Ban Poisonous Additives Act aims to replace BPA in food packaging with safer alternatives

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(NaturalNews) U.S. Senator Ed Markey, a Democrat from Massachusetts, has introduced new legislation that would phase out the use of the estrogen-like chemical bisphenol A (BPA) in all food packaging, not just baby bottles and "sippy" cups. According to the Environmental Working Group (EWG), the Ban Poisonous Additives Act of 2014 would effectively ban BPA from further use in food and beverage containers, allowing a generous grace period for manufacturers to come into compliance.

The legislation, which now has a companion bill in the House, specifically addresses new science showing that BPA is harmful to all humans and is present in the vast majority of the human population. It also charges the Food and Drug Administration (FDA) with conducting safety reviews for all chemicals and materials currently being used in food and beverage containers, even if they have previously been deemed "safe."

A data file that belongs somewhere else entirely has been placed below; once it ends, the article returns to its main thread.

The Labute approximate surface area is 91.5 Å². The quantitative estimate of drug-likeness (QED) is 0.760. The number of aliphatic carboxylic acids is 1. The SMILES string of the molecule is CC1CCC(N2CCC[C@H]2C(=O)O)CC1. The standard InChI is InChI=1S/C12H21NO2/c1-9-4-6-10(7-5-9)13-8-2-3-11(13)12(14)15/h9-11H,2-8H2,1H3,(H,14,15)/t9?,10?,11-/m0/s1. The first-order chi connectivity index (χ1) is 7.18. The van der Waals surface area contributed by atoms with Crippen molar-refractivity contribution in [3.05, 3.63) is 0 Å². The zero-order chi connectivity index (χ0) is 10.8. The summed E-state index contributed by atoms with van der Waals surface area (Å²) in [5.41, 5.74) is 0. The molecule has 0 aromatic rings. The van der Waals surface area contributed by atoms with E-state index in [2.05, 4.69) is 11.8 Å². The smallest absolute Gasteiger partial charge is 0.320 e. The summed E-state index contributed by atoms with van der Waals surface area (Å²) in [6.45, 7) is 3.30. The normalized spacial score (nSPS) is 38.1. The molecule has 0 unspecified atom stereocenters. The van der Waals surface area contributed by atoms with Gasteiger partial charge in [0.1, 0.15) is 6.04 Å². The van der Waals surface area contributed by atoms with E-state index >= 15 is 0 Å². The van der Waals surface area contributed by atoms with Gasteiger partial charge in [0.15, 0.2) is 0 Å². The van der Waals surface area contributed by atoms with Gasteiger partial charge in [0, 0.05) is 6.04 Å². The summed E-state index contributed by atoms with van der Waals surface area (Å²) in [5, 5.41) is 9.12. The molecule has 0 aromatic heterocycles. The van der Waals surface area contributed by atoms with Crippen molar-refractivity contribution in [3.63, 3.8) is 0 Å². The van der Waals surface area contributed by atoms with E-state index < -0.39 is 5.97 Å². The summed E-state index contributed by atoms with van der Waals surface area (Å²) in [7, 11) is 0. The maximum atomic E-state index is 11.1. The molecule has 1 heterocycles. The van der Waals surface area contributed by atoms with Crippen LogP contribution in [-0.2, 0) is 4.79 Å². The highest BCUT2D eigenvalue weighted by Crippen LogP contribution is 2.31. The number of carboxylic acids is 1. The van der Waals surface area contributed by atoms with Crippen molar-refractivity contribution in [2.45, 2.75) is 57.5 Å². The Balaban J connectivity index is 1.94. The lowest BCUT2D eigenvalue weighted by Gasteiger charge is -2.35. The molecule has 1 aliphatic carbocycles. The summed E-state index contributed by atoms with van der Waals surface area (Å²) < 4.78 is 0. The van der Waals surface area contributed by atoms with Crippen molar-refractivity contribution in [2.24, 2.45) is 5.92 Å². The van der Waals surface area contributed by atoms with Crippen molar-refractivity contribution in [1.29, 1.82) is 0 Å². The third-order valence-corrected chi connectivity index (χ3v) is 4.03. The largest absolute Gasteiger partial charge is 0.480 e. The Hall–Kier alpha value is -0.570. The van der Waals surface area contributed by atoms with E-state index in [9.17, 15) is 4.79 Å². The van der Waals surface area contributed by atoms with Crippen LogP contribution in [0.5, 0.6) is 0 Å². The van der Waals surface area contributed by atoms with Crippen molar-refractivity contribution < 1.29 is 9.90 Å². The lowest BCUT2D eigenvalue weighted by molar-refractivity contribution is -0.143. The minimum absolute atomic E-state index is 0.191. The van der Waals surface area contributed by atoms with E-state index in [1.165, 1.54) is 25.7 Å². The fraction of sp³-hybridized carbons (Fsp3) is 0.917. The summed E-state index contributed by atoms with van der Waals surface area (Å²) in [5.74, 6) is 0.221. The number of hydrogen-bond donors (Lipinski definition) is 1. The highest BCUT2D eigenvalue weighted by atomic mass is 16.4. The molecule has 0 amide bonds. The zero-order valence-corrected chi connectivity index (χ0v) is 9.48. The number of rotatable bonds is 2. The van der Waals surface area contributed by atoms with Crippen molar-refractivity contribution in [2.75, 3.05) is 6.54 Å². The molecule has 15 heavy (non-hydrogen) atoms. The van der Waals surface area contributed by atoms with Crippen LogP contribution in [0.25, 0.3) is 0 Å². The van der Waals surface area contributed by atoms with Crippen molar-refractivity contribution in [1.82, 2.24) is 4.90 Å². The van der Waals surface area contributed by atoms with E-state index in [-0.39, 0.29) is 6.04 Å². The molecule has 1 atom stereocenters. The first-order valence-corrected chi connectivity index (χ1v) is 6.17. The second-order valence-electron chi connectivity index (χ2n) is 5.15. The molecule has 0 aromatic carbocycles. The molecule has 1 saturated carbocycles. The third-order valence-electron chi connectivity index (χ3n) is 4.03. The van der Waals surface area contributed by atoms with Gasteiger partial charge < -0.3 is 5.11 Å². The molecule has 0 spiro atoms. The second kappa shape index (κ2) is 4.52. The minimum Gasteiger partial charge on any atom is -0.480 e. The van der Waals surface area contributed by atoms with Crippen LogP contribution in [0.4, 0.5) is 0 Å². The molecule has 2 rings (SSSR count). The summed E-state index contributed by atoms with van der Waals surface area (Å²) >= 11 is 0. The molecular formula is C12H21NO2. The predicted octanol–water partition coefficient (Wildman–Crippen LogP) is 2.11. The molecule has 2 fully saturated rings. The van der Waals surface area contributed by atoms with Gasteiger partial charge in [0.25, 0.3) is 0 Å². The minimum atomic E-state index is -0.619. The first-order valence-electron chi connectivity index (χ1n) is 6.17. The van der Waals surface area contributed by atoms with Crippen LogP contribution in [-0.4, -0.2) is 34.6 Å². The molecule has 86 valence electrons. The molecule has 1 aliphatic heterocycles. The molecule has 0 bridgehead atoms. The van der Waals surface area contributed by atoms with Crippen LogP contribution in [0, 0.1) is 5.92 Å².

"Science shows that BPA is present in the vast majority of Americans and is harmful to human health," said Jason Rano, EWG's director of government affairs. "It has been linked to cancer, obesity, diabetes, infertility, hormone disruption and early puberty in children. Congress is taking an important step on behalf of our most vulnerable populations to help reduce exposure to BPA."

As it is currently written, the bill would consider a food to be adulterated if its container is made with BPA, or has the potential to release BPA into food. If a food packaging manufacturer can demonstrate that there is no viable alternative for BPA in a particular application, however, it may be eligible for a one-year renewable waiver from the Secretary of Health and Human Services (HHS), allowing for its continued use. Continue reading

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